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Modal Scales

Of the fourteen chord scales listed in the chord-scale


chart, seven stand apart because of their whole-step/
half-step relationship. These are called modes. A piece
of music can be based around one tone with all the
chords (harmonies) gravitating towards this tone, or
tonic. This central tone establishes the modality of
the piece. To further a study of modes, refer to Twen-
tieth Century Harmony, by Vincent Persichetti.
Modal music is quite common in jazz. A good
example is the tune "So What" recorded by Miles
Davis on the album Kind of Blue.
The seven modal scales are as follows (arrows in-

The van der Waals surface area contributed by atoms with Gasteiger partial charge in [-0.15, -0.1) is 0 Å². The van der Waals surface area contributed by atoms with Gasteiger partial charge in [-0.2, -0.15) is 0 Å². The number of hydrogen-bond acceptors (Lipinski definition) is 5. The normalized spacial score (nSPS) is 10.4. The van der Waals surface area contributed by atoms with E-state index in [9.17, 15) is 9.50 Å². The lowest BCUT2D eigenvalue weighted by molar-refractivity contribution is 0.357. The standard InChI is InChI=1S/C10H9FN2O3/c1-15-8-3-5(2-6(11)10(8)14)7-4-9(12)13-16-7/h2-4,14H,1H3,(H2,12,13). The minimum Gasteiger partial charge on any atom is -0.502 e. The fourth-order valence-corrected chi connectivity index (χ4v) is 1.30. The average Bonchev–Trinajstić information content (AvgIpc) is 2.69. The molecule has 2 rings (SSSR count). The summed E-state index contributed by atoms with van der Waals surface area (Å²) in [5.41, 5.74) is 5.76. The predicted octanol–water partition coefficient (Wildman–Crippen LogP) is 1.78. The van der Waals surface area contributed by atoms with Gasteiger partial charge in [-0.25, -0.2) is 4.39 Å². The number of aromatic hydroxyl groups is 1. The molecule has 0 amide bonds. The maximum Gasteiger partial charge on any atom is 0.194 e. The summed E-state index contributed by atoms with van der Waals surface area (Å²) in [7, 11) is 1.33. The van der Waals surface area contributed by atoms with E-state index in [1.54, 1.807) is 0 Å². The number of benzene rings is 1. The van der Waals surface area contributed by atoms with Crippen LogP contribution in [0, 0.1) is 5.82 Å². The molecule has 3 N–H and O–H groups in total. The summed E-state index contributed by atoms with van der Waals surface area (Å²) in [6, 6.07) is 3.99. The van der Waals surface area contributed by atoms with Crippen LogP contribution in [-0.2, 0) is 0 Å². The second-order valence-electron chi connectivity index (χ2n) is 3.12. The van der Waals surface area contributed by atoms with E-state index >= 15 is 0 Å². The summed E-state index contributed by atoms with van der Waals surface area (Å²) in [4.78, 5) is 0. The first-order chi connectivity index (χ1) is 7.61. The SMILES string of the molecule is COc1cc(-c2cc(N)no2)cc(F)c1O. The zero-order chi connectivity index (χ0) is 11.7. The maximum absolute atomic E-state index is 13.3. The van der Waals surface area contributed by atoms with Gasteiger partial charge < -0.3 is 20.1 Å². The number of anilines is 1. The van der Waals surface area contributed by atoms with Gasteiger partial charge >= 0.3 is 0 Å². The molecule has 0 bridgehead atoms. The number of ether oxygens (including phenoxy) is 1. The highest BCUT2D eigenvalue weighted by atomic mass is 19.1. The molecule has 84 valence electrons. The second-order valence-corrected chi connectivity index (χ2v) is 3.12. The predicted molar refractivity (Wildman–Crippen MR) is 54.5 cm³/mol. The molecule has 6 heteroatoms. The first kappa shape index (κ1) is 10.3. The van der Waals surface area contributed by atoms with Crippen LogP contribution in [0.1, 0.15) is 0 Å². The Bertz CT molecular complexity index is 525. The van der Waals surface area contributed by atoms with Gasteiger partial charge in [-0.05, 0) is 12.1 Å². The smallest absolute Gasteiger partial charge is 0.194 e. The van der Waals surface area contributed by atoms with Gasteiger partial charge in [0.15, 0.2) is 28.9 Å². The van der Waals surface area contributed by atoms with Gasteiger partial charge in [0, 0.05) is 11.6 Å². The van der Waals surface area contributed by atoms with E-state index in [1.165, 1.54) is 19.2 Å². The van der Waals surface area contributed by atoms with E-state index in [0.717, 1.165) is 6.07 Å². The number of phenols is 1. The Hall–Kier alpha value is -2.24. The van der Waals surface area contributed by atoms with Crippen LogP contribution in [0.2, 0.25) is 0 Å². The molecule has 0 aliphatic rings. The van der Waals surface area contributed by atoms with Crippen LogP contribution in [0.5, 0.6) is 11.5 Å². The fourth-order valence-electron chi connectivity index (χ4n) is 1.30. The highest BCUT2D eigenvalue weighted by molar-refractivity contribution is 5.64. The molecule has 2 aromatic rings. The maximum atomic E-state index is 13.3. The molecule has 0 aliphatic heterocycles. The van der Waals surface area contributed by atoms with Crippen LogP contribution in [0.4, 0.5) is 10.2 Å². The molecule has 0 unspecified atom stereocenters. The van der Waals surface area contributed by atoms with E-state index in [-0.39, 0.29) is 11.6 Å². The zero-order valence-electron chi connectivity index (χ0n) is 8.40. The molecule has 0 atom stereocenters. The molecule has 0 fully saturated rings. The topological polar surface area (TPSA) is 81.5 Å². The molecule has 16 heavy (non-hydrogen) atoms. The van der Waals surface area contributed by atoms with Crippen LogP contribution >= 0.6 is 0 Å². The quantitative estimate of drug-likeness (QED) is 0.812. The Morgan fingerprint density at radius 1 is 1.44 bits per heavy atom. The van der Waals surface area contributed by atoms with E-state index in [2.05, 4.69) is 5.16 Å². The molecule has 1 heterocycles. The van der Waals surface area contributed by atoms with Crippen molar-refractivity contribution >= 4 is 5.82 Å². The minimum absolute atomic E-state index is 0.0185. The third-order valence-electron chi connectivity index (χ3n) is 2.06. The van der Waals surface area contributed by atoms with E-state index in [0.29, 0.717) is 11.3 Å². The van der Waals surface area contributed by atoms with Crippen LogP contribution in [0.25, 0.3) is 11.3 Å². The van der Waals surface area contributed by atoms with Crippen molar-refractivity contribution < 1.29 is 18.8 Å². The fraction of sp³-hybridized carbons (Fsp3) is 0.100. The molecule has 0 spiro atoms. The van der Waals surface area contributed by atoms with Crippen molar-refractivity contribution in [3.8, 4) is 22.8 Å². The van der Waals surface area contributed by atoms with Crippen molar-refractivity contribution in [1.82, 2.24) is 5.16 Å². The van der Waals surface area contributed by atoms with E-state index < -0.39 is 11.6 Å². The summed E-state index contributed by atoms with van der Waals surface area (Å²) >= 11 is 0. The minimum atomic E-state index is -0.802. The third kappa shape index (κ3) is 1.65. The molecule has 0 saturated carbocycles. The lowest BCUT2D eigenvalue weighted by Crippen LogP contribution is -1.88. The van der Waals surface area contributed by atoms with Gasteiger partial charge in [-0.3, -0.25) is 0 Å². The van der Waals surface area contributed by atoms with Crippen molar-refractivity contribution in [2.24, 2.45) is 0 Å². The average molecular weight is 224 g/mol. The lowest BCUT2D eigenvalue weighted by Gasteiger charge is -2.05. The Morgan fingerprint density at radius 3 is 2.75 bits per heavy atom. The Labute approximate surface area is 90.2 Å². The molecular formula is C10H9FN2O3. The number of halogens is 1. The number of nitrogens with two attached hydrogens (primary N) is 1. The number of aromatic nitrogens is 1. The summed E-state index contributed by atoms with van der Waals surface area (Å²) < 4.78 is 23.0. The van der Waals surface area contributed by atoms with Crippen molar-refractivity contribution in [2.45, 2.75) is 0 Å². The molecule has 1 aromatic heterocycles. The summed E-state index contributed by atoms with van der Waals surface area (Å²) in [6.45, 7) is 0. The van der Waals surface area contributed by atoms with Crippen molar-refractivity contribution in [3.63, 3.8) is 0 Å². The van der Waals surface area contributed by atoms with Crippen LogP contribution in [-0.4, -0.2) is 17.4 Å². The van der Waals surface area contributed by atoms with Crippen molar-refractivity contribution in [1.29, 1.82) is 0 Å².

dicate the characteristic tone of each mode):

Mixolydian (Basic Major scale lowered 7th


Ionian (Basic Major scale) with lowered 7th)
e A
-eo .!
o '1 " a
" II
" II

raised 6th
Dorian (Natural Minor scale Aeolian (Natural Minor scale) lowered 6th
with raised 6th) l (.a)
a
e "
II "
D " II
"
Phrygian (Natural Minor scale with lowered 2nd) Locrian (Natural Minor scale with
lowered 2nd and lowered 5th)
09- .a.
e Q
a
tJ: " o
"
f
(lowered 2nd)
II e

lowered 2nd lowered 5th


II

Lydian (Basic Major scale. raised 4th


with raised 4th)
08- (.a.)
00&-'1.
a
II

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